The Latest on the Baseball Hall of Fame inductions (all times local):
Alan Trammell has been inducted into the Baseball Hall of Fame.
The former Detroit shortstop was selected by a veterans committee in December along with former Tigers teammate Jack Morris.
Trammell played shortstop for 20 seasons — all for the Tigers — and earned six All-Star Game selections, four Gold Glove Awards and three Silver Slugger Awards. His .977 fielding percentage ranks sixth among shortstops with at least 2,000 games played.
Trammell formed a stellar double play combination with Lou Whitaker, who was in the audience on a special day for Tigers fans.
"For 19 years Lou Whitaker and I formed the longest running double play combination in the history of baseball," Trammell said, recalling the two were called up to the Tigers on the same day. "Lou, it was an honor and a pleasure to have played alongside you all those years. I hope someday you'll be up here, too."
Trammell also thanked the late Sparky Anderson, who took over as manager of the Tigers in 1979 after leading the Cincinnati Reds to great success.
"Little did we know our lives were about to change," Trammell said. "We thought we were good ballplayers, but we found out we didn't know squat."
Chipper Jones has been inducted into the Baseball Hall of Fame.
Pressure was an afterthought for Jones during his career, except perhaps at the beginning in 1990 when he struggled in Class A ball. He managed to keep his emotions in check on Sunday as he gazed down at his wife Taylor. She's due to give birth to a son that will named Cooper and the due date is Monday.
"She changed my life forever," Jones said as his wife brushed away tears. "It took me 40 years and some major imperfections in me along the way to find my true profession. Now we've taken our two families and blended them together. It has given me what I've been searching for my entire life — true happiness."
Jones fought back his emotions in a speech that took the crowd through his entire career, starting in his rookie season when he helped lead the Atlanta Braves to the 1995 World Series title in his rookie season.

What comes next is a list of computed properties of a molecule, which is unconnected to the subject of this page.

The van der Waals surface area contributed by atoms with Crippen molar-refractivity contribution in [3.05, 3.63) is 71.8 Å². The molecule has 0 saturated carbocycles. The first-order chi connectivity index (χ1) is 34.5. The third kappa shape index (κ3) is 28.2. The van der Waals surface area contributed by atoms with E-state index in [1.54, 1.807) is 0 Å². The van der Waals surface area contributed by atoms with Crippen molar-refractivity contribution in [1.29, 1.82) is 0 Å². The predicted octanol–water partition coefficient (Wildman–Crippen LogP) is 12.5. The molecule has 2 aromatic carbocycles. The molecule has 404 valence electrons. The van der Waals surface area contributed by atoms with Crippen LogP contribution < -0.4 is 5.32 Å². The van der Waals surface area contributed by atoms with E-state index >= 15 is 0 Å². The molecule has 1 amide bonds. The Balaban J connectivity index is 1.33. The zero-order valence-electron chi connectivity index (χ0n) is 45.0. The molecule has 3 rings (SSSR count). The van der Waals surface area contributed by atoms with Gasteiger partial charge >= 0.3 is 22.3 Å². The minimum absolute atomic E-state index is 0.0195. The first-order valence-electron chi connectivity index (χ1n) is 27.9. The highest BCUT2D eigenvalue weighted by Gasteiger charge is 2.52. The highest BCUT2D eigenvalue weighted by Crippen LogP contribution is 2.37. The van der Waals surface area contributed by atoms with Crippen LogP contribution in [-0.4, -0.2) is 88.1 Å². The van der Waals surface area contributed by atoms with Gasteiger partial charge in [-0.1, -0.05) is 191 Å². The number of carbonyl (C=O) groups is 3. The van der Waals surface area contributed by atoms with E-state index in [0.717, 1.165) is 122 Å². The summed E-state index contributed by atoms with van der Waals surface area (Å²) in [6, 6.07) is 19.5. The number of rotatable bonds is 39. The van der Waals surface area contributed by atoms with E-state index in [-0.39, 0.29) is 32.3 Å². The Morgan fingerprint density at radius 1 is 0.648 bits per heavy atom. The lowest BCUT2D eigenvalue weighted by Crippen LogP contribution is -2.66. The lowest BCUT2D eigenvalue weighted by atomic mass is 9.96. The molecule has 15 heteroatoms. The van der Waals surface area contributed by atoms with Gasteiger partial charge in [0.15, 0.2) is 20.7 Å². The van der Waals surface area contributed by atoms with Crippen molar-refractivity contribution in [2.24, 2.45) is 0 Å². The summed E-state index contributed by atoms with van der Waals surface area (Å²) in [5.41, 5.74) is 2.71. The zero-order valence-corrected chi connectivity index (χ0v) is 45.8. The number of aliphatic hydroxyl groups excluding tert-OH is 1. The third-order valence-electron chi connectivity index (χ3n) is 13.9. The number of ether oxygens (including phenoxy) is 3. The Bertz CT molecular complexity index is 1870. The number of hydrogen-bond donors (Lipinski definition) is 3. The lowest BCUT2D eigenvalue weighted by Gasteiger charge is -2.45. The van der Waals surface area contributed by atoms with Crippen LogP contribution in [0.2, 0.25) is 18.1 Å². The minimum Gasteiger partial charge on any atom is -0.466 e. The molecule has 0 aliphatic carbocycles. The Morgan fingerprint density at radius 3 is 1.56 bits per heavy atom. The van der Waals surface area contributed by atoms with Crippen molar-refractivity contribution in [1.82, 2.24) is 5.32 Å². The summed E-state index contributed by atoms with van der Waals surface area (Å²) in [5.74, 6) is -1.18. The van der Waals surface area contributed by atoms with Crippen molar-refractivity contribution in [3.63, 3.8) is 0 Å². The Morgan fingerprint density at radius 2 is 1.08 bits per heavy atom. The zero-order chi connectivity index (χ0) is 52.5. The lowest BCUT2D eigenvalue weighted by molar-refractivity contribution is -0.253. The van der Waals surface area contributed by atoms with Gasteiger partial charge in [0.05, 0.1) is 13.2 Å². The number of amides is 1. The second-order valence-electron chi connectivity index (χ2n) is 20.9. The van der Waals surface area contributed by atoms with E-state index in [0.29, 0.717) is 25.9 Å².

Jones was one of the greatest switch-hitters in baseball history, in the mold of his dad's favorite player, Mickey Mantle. He finished with a .303 batting average and had 549 doubles, 468 home runs, and 1,623 RBIs, credentials that earned him election on the first try.
Jones also heaped praise on his mom and dad.
"You're the reason I'm on this stage," Jones said.
He ended his speech by thanking the Atlanta fans.
"You stuck by me. You're the reason I never want to play anywhere else. I love you guys. Thank you."
A crowd that's estimated to number around 50,000 is gathering outside the Clark Sports Center in the village of Cooperstown for the annual Baseball Hall of Fame induction ceremony.
Sluggers Chipper Jones and Jim Thome, first-ballot electees, headline a class that also includes Vladimir Guerrero, Trevor Hoffman and former Detroit Tigers teammates Jack Morris and Alan Trammell. The ceremony begins at 1:30 p.m.
Jones is expected to speak first because his wife Taylor is due to give birth to a son on Monday or earlier. They've made plans to have the delivery at the local hospital if she goes into labor and have already selected the name Cooper in honor of the special day.
With the six new inductees, a record 57 living Hall of Famers will be on the stage. Among those who will be watching from in front is Vladimir Guerrero Jr., the top prospect of the Toronto Blue Jays.
The family arranged for him to get the day off before the season. He'll report to Triple-A Buffalo on Tuesday in a promotion that comes as no surprise.
More AP baseball: https://apnews.com/tag/MLBbaseball